The top UN court ordered Israel to cease its military operations

The War in Gaza: Israel and the U.N. Case for a New Resolution of the International Court of Justice in The Hague and the Security Council

Last week, as part of its defense at the U.N.’s International Court of Justice in The Hague, Israel characterized its military operation in Rafah, which lies on Gaza’s border with Egypt, as “limited and localized.” It argued that the court’s judges should not restrict Israel’s actions in Gaza. Lawyers for South Africa argued that Israel’s Rafah offensive was “the last step in the destruction of Gaza and the Palestinian people.”

Israel has accused South Africa of acting as a legal arm of Hamas by filing a case in the International Court of Justice in The Netherlands, and it doesn’t believe it will be bound by rulings.

Israel’s military this week is fighting in the neighborhoods of central Rafah, expanding its campaign against Hamas in an operation that began on May 6, when the military said it was carrying out a “limited operation” against Hamas battalions in the city, “making every effort to prevent harm to civilians.”

Since the offensive began, around 900,000 Palestinians have left the area. Before Israel’s current military offensive, an estimated 1.3 million Palestinians displaced from elsewhere in Gaza were sheltering there.

One concern among Israel’s leadership is that an injunction from the ICJ could precipitate a similar resolution by the U.N. Security Council, where Israel would rely on the United States to veto such a measure.

Khan is seeking warrants for Sinwar, Deif and Haniyeh on charges that include crimes against humanity including extermination, murder and sexual violence. He wants to charge both Netanyahu and Gallant with war crime for “starvation as a weapon of warfare,” marking the first time this charge would be used in international courts.

Daniel and Rob were both from Tel Aviv. Anas Baba was the person who contributed to this story. The Hague had contributions from Abu Bakr Bashir. Hadeel Al-Shalchi contributed in Tel Aviv.

That possibility was echoed after the court ruling by Josep Borrell, the top diplomat for the European Union, who asked what position the EU would now take toward Israel. ”We will have to choose,” he said, “between our support to international institutions of the rule of law or our support to Israel.”

The Israeli court of justice in the Hague condemned by protests against Israel and the invasion of Israel by the Hamas-ISIS regime

In protest, Egypt has halted shipments of aid through its border with Gaza. The U.N. stopped distributing food in Rafah on May 21 due to lack of supplies and reported a surge in diseases from the mass displacement due to a lack of basic supplies.

Outside the courtroom in the Hague, pro-Palestinian demonstrators told NPR they were disappointed with the court’s decision because it stopped short of calling for a total end to Israel’s Gaza offensive.

“Netanyahu will not respect anyone,” said Abu Issa, who is sheltering in the ruins of a damaged school in the decimated city of Khan Younis. “He doesn’t respect the U.S. or the decisions of the court. Netanyahu doesn’t care about anyone, and that’s why the decisions are all empty words.”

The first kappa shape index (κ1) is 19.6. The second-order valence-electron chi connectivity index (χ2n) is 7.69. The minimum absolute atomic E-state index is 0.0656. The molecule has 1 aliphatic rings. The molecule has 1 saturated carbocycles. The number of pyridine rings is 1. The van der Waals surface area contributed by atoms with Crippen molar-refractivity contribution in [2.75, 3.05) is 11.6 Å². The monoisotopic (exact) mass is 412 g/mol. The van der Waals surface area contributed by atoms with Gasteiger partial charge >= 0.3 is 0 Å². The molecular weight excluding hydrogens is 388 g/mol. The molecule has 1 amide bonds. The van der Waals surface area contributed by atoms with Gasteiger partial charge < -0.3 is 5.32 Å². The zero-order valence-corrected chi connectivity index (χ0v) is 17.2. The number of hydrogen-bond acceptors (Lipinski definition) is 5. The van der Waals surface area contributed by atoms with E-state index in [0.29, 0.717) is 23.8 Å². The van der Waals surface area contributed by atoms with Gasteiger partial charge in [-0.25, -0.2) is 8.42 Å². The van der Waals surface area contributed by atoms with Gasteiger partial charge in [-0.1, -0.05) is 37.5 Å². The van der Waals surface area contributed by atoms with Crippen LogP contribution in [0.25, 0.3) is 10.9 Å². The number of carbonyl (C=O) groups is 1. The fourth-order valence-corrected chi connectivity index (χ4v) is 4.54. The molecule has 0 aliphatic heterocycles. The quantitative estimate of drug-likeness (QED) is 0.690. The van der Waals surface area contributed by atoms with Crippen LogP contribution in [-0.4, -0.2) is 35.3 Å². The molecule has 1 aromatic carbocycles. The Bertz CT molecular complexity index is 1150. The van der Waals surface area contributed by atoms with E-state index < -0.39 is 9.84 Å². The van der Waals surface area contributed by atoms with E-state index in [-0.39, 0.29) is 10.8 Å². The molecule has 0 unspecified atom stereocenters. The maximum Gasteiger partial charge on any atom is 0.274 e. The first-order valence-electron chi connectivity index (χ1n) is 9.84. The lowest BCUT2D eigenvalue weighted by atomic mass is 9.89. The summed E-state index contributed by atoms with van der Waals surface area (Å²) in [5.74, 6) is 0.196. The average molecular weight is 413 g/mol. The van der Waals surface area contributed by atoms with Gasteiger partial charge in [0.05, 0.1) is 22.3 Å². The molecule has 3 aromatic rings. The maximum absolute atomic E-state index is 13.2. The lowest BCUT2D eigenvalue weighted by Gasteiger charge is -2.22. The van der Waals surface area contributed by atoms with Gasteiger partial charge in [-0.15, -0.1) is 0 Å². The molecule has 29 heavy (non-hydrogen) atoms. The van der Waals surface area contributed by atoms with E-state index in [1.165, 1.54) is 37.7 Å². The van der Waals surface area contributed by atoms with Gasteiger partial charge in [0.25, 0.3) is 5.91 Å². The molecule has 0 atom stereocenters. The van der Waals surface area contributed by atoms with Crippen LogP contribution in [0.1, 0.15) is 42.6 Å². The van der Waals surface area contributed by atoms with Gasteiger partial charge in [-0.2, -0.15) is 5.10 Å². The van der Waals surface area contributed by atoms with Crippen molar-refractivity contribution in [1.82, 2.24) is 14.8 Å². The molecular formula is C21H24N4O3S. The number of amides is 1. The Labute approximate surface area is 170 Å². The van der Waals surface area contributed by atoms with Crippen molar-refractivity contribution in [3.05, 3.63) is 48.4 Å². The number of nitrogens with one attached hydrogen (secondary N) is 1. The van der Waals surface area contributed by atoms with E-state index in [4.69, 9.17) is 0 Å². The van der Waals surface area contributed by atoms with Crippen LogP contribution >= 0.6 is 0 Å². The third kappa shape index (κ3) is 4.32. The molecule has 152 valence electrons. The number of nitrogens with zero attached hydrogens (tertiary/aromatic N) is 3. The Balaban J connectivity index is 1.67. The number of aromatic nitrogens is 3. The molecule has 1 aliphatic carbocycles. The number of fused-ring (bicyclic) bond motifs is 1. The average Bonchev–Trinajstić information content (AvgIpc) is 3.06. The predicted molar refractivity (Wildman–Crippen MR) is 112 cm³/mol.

The court’s ruling was condemned by Israeli political leaders. Far-right Finance Minister Bezalel Smotrich said, “History will judge who today stood by the Nazis of Hamas and ISIS.”

The court decision not to order Hamas to release Israeli hostages was called amoral disaster by the leader of the opposition.

An hour after the court ruling, Israeli Prime Minister Benjamin Netanyahu held a phone meeting to consult Israel’s top legal official and senior government ministers and officials, Netanyahu’s office said.

The Israeli government said it planned to continue with its offensive in Gaza in a way that complied with its interpretation of the ruling.

Reading out the court’s ruling from the bench of the International Court of Justice in The Hague, Court President Nawaf Salam noted that provisional measures ordered by the court earlier this year have not fully addressed the situation in Gaza and that conditions, particularly in Rafah, have deteriorated further.

According to a report from the United Nations International Children’s Fund, about half of the 1.2 million Palestinians who live in Rafah are children, and Salam warned that a military operation there would cause most of the basic services to be destroyed.

The court ruling left enough uncertainty to allow Israel to continue its offensive in the area, according to a senior fellow at the Israel Democracy Institute.

The 15-judge panel has issued preliminary orders to rein in the death toll three times this year, in order to create pathways for more humanitarian aid in Gaza.

The Times of Israel: The Pressure of the Confrontation with the Palestinians in a Century of Security and Security Concerning Israel’s Solution to the Gaza Crisis

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The level of isolation is not the same as it was in North Korea or other countries, said Alon Pinkas, Israel’s former Consul General in New York. “It creates a tremendous sense of pressure.”

The order came the same week that three European countries took the coordinated step of recognizing Palestine as a state. It also followed widespread university campus protests in the United States against Israel’s campaign in Gaza, as well as decisions by Turkey to suspend trade with Israel and by Belize, Bolivia and Colombia to break diplomatic ties with Israel.

In 2011, a former Israeli prime minister, Ehud Barak, warned that Israel faced a “diplomatic-political tsunami” of censure if its conflict with the Palestinians went unresolved, as peace talks faltered and revolution spread across the Middle East.

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